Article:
A group of researchers from the University of Copenhagen has taken a significant step towards understanding the reasons for both diabetes and growth hormone deficiency. Their new discoveries centre on the body's ability to regulate certain hormones, and their findings have just been published in the scientific journal PLOS Biology.
Some people suffering from diabetes or affected by poor growth most likely have problems with the so-called PICK1 protein, a protein that plays a decisive role in the formation of both growth hormone and insulin in the human body.
"We have studied the role played by PICK1 when growth hormone is released by the brain and insulin by the pancreas. Our experiments show that PICK1 deficiency leads to growth hormone and insulin deficiency in both fruit flies and mice. In mice, we can clearly see that the animals become small and fat and less tolerant to sugar when deficient in PICK1. We have reason to believe that the same is true for humans," says Professor Ulrik Gether from the Department of Neuroscience and Pharmacology, who has made the new discoveries together with his research colleagues Ole Kjærulff, Birgitte Holst and Kenneth Madsen.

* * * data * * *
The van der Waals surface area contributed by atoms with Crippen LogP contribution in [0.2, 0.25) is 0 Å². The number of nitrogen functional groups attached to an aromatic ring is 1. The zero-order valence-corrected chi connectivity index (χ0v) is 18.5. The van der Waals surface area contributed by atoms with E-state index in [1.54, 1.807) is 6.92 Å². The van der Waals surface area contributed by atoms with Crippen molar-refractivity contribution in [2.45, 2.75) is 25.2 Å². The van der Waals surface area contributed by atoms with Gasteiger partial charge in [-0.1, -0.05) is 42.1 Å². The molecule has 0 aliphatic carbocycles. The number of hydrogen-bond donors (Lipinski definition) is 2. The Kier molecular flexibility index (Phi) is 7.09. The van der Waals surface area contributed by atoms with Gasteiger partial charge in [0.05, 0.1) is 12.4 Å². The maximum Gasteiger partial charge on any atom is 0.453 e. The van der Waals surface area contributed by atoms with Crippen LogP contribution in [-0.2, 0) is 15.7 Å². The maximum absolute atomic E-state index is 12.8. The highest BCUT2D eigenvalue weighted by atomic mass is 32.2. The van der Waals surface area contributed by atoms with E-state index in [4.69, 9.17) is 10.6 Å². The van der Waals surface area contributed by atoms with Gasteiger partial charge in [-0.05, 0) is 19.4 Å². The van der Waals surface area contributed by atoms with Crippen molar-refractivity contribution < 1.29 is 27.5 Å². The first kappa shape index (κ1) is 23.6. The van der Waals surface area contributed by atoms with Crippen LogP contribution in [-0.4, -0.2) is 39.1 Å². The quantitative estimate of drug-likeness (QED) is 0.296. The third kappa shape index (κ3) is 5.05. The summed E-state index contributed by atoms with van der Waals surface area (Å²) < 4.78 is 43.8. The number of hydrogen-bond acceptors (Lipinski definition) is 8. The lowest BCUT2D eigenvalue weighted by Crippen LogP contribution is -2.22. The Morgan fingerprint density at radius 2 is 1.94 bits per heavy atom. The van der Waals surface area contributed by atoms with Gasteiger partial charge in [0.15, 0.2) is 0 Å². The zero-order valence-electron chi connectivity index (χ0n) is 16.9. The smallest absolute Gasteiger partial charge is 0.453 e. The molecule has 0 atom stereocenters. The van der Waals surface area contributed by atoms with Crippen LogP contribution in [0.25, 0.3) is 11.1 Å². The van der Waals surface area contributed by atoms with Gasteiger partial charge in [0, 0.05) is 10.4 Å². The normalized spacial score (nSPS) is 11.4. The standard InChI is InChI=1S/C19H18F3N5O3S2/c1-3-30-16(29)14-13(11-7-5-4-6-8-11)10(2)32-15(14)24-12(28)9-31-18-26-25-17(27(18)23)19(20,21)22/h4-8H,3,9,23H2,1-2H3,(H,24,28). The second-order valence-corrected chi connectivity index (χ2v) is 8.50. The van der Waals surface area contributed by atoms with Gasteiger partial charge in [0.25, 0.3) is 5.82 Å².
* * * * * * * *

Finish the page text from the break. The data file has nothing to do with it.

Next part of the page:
"Different cells produce different kinds of hormones, and store the hormones for secretion into the bloodstream when required. Up until now, this has been a poorly understood mechanism which, among other things, plays a key role in the development of diabetes and poor growth. However, given what we now know about the PICK1 protein, we are in a position to say far more about what might have gone wrong when someone is suffering from the two diseases," says Professor Birgitte Holst, explaining that the group wishes to continue looking at whether changes in the PICK1 protein can lead to some people being short, overweight, and diabetic.